Communiqué de presse
Communiqué de presse

Combien le contribuable paie-t-il pour les avocats en charge des consultations bidon?

Date de publication

Le vendredi 26 avril 2019, 15 h 45

Toronto – During the second of Doug Ford’s “sham consultation sessions” with OPSEU on public sector wages, OPSEU President Warren (Smokey) Thomas opened with a simple question: how much are the high-priced Bay Street lawyers running the sessions costing citizens?
 
“How much are you being paid?” Thomas asked the two lawyers hired by Ford to run the session. Both lawyers are with the firm McCarthy Tétrault, which is well known for representing employers during bargaining and for its role in privatization, stretching all the way back to the Conservatives’ failed attempt to privatize Hydro One in the early 2000s.
 
“What’s truly offensive about these sham consultations is that Doug Ford and Vic Fedeli say everybody will have to feel some pain, but there’s no pain for the rich or for corporations,” said Thomas, garnering applause from the OPSEU Executive Board members and sectoral and divisional chairs who were in attendance. “It’s just pain for working people.”
 
There were no MPPs nor senior-level government managers at the session, just the lawyers and a couple of government middle managers. The lawyers asked Thomas a series of questions, all premised on the widely debunked notion – even by the Ontario Chamber of Commerce -- that the province is facing “financial disaster” because of public sector spending. The questions all hint at Ford’s desire to limit or even legislatively cap public sector wages.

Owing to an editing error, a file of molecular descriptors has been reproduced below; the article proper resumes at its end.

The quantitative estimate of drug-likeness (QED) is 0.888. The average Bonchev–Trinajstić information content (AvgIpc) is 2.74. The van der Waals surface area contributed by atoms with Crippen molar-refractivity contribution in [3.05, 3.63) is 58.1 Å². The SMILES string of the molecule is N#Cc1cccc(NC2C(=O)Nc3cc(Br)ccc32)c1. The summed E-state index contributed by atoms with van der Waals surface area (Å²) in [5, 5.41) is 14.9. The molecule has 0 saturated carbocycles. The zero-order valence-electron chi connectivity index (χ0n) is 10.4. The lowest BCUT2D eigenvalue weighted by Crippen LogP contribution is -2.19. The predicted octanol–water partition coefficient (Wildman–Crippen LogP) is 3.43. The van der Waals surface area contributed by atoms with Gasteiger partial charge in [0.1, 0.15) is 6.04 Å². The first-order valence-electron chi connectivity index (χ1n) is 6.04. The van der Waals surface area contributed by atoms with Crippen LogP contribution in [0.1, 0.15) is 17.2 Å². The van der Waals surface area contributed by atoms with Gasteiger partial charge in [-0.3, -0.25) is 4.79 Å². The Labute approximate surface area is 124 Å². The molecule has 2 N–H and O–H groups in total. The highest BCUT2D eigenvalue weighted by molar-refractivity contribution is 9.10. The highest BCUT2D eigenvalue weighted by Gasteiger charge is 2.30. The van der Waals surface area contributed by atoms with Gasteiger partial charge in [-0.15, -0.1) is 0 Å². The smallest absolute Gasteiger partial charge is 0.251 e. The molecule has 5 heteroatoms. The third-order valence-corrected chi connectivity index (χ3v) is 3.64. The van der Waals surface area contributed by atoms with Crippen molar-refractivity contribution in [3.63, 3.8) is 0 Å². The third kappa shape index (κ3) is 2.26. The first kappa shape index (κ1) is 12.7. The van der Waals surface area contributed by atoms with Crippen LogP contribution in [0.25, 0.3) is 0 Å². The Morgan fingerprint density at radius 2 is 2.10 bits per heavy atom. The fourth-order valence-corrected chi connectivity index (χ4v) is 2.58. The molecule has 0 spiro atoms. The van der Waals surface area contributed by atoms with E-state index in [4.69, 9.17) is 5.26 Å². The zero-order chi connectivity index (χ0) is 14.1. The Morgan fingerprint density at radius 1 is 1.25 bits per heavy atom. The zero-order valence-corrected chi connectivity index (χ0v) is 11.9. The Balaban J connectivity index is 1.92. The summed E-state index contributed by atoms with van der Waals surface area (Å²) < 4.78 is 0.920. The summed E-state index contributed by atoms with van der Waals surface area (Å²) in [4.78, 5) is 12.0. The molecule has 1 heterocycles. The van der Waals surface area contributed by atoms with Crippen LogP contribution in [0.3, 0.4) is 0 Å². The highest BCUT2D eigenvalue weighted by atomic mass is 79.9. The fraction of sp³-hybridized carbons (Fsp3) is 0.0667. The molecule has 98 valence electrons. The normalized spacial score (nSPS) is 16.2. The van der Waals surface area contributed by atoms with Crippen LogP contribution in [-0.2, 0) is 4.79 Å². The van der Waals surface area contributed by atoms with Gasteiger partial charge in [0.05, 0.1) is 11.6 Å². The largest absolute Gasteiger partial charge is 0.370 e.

“Let me make one vital point clear from the start: we fundamentally disagree with any plan – or any discussion on a plan – to cap public sector wages,” Thomas said. “The Charter of Rights and Freedoms confirms the right to free collective bargaining. And our existing contracts are not, and I repeat absolutely not, open for renegotiation. Period.”
 
Thomas said that bargaining and arbitration already work: over the past decade, bargained and arbitrated wage increases have all been very close to the inflation rate. He added that if the government were truly interested in limiting costs, it would replace managers with frontline workers, stop wasting billions on privatizations and reorganizations, and put an end to the practice of hiring expensive outside lawyers to bargain contracts and run “sham consultations.”
 
“These sessions are designed for one thing only: so the government can check off the box that said it did consultations when we launch a Charter challenge against any attempt to impose wage caps on bargaining or arbitration,” said Thomas.
 
He then addressed the mid-level government managers in the room: “I feel badly for you because you’re just getting thrown under the bus by this government,” he said. “If you need a union, come talk to us.”

For more information: 
Warren (Smokey) Thomas, 613-329-1931